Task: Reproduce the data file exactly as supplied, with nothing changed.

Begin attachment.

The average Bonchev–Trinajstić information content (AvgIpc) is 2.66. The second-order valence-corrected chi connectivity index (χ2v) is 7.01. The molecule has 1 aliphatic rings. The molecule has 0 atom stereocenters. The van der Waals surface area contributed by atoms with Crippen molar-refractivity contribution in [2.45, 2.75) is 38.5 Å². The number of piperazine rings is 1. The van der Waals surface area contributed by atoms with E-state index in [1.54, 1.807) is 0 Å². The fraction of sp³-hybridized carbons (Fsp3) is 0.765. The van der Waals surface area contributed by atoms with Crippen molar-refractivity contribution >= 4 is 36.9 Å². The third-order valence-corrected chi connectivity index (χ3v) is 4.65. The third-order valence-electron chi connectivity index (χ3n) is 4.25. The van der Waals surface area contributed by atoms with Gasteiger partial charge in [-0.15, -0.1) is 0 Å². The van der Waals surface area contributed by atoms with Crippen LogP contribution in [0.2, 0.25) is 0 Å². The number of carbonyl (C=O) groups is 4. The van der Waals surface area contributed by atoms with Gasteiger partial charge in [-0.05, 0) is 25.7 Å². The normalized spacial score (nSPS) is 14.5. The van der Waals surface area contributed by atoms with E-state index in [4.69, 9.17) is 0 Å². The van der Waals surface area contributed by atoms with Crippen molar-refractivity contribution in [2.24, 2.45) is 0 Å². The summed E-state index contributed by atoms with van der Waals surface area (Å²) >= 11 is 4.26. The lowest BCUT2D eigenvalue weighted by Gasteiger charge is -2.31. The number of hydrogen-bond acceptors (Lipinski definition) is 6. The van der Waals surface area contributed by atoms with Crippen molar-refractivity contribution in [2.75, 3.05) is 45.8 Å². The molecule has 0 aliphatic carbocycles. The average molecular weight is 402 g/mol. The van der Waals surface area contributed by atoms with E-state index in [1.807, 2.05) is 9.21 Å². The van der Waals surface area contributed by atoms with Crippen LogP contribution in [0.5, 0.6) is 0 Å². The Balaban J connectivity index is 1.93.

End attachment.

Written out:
The average Bonchev–Trinajstić information content (AvgIpc) is 2.66. The second-order valence-corrected chi connectivity index (χ2v) is 7.01. The molecule has 1 aliphatic rings. The molecule has 0 atom stereocenters. The van der Waals surface area contributed by atoms with Crippen molar-refractivity contribution in [2.45, 2.75) is 38.5 Å². The number of piperazine rings is 1. The van der Waals surface area contributed by atoms with E-state index in [1.54, 1.807) is 0 Å². The fraction of sp³-hybridized carbons (Fsp3) is 0.765. The van der Waals surface area contributed by atoms with Crippen molar-refractivity contribution >= 4 is 36.9 Å². The third-order valence-corrected chi connectivity index (χ3v) is 4.65. The third-order valence-electron chi connectivity index (χ3n) is 4.25. The van der Waals surface area contributed by atoms with Gasteiger partial charge in [-0.15, -0.1) is 0 Å². The van der Waals surface area contributed by atoms with Crippen LogP contribution in [0.2, 0.25) is 0 Å². The number of carbonyl (C=O) groups is 4. The van der Waals surface area contributed by atoms with Gasteiger partial charge in [-0.05, 0) is 25.7 Å². The normalized spacial score (nSPS) is 14.5. The van der Waals surface area contributed by atoms with E-state index in [4.69, 9.17) is 0 Å². The van der Waals surface area contributed by atoms with Crippen molar-refractivity contribution in [2.24, 2.45) is 0 Å². The summed E-state index contributed by atoms with van der Waals surface area (Å²) >= 11 is 4.26. The lowest BCUT2D eigenvalue weighted by Gasteiger charge is -2.31. The number of hydrogen-bond acceptors (Lipinski definition) is 6. The van der Waals surface area contributed by atoms with Crippen molar-refractivity contribution in [2.75, 3.05) is 45.8 Å². The molecule has 0 aliphatic carbocycles. The average molecular weight is 402 g/mol. The van der Waals surface area contributed by atoms with E-state index in [1.807, 2.05) is 9.21 Å². The van der Waals surface area contributed by atoms with Crippen LogP contribution in [0.5, 0.6) is 0 Å². The Balaban J connectivity index is 1.93.